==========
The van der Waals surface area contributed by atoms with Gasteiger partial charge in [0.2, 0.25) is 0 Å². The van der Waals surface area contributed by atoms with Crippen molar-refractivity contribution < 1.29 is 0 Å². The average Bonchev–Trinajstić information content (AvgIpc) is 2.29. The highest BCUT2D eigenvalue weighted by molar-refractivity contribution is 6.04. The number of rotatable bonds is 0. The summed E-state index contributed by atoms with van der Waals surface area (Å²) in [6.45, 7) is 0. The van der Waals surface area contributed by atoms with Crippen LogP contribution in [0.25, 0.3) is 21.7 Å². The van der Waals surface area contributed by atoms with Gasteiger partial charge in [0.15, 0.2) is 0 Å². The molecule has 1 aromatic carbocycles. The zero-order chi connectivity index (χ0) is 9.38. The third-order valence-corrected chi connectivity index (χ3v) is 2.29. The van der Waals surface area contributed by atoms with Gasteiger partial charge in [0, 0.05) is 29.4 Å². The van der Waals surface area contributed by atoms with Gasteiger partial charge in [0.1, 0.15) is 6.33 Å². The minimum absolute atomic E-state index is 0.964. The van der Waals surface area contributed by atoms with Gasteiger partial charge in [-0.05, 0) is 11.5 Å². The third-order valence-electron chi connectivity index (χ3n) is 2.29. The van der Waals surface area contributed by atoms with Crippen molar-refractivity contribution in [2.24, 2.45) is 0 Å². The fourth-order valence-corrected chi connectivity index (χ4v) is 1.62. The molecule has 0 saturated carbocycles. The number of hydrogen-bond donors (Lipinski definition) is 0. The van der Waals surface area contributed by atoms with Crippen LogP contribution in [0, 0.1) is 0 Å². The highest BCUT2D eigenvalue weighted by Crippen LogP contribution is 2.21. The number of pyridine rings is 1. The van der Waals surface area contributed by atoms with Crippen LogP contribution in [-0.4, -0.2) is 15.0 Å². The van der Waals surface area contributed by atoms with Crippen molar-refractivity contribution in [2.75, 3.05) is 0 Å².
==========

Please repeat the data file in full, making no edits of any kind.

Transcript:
The van der Waals surface area contributed by atoms with Gasteiger partial charge in [0.2, 0.25) is 0 Å². The van der Waals surface area contributed by atoms with Crippen molar-refractivity contribution < 1.29 is 0 Å². The average Bonchev–Trinajstić information content (AvgIpc) is 2.29. The highest BCUT2D eigenvalue weighted by molar-refractivity contribution is 6.04. The number of rotatable bonds is 0. The summed E-state index contributed by atoms with van der Waals surface area (Å²) in [6.45, 7) is 0. The van der Waals surface area contributed by atoms with Crippen LogP contribution in [0.25, 0.3) is 21.7 Å². The van der Waals surface area contributed by atoms with Gasteiger partial charge in [0.15, 0.2) is 0 Å². The molecule has 1 aromatic carbocycles. The zero-order chi connectivity index (χ0) is 9.38. The third-order valence-corrected chi connectivity index (χ3v) is 2.29. The van der Waals surface area contributed by atoms with Gasteiger partial charge in [0, 0.05) is 29.4 Å². The van der Waals surface area contributed by atoms with Gasteiger partial charge in [0.1, 0.15) is 6.33 Å². The minimum absolute atomic E-state index is 0.964. The van der Waals surface area contributed by atoms with Gasteiger partial charge in [-0.05, 0) is 11.5 Å². The third-order valence-electron chi connectivity index (χ3n) is 2.29. The van der Waals surface area contributed by atoms with Crippen molar-refractivity contribution in [2.24, 2.45) is 0 Å². The fourth-order valence-corrected chi connectivity index (χ4v) is 1.62. The molecule has 0 saturated carbocycles. The number of hydrogen-bond donors (Lipinski definition) is 0. The van der Waals surface area contributed by atoms with Crippen LogP contribution in [0, 0.1) is 0 Å². The highest BCUT2D eigenvalue weighted by Crippen LogP contribution is 2.21. The number of pyridine rings is 1. The van der Waals surface area contributed by atoms with Crippen LogP contribution in [-0.4, -0.2) is 15.0 Å². The van der Waals surface area contributed by atoms with Crippen molar-refractivity contribution in [2.75, 3.05) is 0 Å².